They all wanted a job. Maybe too much.
One applicant said he worked for Microsoft but had never heard of Bill Gates. Another said he'd studied under the philosopher Nietzsche, who died in 1900. One man claimed he was a CIA anti-terrorist spy during the years he was in elementary school.
Lies on resumes are not uncommon; 75 percent of human resource managers spot inaccuracies on resumes, according to a survey by CareerBuilder. The national survey was conducted online in May and June, and included more than 2,500 U.S. employers across industries and company sizes, including 221 human resources managers in the private sector.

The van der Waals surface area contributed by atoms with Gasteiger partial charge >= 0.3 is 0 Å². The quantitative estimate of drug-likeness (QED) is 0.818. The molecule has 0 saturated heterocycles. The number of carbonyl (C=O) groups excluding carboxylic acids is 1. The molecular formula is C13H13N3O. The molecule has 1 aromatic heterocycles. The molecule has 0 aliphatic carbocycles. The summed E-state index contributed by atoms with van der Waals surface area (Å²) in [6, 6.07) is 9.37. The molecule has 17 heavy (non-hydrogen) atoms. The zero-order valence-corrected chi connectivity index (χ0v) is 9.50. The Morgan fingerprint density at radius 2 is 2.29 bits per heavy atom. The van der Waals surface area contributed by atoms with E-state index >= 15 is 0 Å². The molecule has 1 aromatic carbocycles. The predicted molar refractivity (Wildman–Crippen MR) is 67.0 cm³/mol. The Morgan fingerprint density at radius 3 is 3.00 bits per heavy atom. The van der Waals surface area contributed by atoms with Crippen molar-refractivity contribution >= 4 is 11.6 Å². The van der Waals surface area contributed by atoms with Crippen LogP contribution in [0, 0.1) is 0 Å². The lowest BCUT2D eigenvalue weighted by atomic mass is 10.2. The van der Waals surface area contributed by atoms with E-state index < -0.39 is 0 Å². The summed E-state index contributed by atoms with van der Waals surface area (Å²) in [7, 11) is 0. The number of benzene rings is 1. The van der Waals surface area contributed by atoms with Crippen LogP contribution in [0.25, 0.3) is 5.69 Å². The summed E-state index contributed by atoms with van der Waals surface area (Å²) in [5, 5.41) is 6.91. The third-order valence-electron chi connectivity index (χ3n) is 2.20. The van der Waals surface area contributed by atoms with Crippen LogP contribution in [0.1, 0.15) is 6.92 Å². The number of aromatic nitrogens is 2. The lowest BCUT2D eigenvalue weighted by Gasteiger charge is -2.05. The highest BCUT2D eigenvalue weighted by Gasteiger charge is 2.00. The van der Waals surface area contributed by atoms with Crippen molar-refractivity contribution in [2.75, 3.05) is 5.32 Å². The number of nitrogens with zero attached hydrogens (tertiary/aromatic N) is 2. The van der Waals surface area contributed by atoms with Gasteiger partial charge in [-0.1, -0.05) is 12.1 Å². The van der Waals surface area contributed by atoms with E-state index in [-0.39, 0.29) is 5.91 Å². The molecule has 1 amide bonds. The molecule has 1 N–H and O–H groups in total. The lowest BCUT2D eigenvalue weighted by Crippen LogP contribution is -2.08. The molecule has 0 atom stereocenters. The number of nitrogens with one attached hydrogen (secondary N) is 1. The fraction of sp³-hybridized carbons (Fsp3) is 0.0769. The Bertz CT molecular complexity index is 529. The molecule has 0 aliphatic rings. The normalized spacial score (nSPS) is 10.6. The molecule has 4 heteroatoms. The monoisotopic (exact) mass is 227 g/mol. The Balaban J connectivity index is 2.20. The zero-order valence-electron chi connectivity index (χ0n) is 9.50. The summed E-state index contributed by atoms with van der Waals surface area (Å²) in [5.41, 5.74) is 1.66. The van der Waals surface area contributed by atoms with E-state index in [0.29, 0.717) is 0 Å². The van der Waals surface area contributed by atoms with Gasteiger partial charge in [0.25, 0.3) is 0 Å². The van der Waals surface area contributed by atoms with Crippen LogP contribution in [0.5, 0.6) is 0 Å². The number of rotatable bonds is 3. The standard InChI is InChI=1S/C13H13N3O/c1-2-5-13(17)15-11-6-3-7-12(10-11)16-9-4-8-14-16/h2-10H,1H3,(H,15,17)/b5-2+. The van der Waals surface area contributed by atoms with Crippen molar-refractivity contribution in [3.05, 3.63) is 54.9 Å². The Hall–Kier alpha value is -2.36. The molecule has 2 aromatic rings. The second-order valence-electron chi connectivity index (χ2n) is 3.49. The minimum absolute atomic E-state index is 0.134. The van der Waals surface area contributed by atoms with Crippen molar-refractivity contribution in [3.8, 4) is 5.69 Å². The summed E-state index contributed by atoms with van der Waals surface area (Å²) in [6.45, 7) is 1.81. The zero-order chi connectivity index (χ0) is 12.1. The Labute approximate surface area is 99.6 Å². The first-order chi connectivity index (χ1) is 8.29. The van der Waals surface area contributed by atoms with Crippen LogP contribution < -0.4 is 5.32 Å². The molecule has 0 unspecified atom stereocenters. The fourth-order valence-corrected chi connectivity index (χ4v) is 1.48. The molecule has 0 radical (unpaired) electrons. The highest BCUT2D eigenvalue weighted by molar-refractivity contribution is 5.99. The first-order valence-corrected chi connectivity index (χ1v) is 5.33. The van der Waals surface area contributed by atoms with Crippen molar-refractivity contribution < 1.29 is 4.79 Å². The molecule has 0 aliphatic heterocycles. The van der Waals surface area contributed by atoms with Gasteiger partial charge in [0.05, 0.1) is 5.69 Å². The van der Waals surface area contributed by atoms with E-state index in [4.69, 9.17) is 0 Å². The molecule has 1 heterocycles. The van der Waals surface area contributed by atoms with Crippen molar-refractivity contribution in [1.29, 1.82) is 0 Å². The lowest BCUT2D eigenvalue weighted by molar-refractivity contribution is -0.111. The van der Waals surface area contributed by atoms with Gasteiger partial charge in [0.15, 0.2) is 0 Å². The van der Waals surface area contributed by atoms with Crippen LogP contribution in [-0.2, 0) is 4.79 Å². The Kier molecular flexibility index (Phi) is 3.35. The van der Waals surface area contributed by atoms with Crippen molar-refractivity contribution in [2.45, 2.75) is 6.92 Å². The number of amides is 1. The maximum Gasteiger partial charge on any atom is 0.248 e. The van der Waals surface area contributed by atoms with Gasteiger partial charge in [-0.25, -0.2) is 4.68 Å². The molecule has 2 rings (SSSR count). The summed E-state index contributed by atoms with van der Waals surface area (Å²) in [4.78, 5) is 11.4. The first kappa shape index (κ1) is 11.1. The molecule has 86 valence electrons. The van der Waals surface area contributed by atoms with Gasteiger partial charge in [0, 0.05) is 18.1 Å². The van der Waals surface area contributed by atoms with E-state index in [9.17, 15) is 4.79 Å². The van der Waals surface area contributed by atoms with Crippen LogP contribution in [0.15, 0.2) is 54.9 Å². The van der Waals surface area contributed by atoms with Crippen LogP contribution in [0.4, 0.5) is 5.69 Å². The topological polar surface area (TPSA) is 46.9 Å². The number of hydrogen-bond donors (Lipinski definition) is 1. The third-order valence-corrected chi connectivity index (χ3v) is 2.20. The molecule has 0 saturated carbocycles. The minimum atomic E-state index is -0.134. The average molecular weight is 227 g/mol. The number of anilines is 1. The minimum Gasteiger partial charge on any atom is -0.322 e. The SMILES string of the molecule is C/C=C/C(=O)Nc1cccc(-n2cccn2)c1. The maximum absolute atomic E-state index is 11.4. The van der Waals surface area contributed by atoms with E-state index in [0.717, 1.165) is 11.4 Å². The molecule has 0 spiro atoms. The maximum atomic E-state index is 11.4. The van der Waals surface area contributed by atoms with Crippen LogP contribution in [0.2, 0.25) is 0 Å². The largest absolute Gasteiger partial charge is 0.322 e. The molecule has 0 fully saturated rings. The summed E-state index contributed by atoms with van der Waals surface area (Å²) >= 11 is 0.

Under pressure to make their resumes stand out, many people exaggerate or flat out lie about their experience. But these efforts often backfire as just 12 percent of HR managers will call a dishonest candidate back.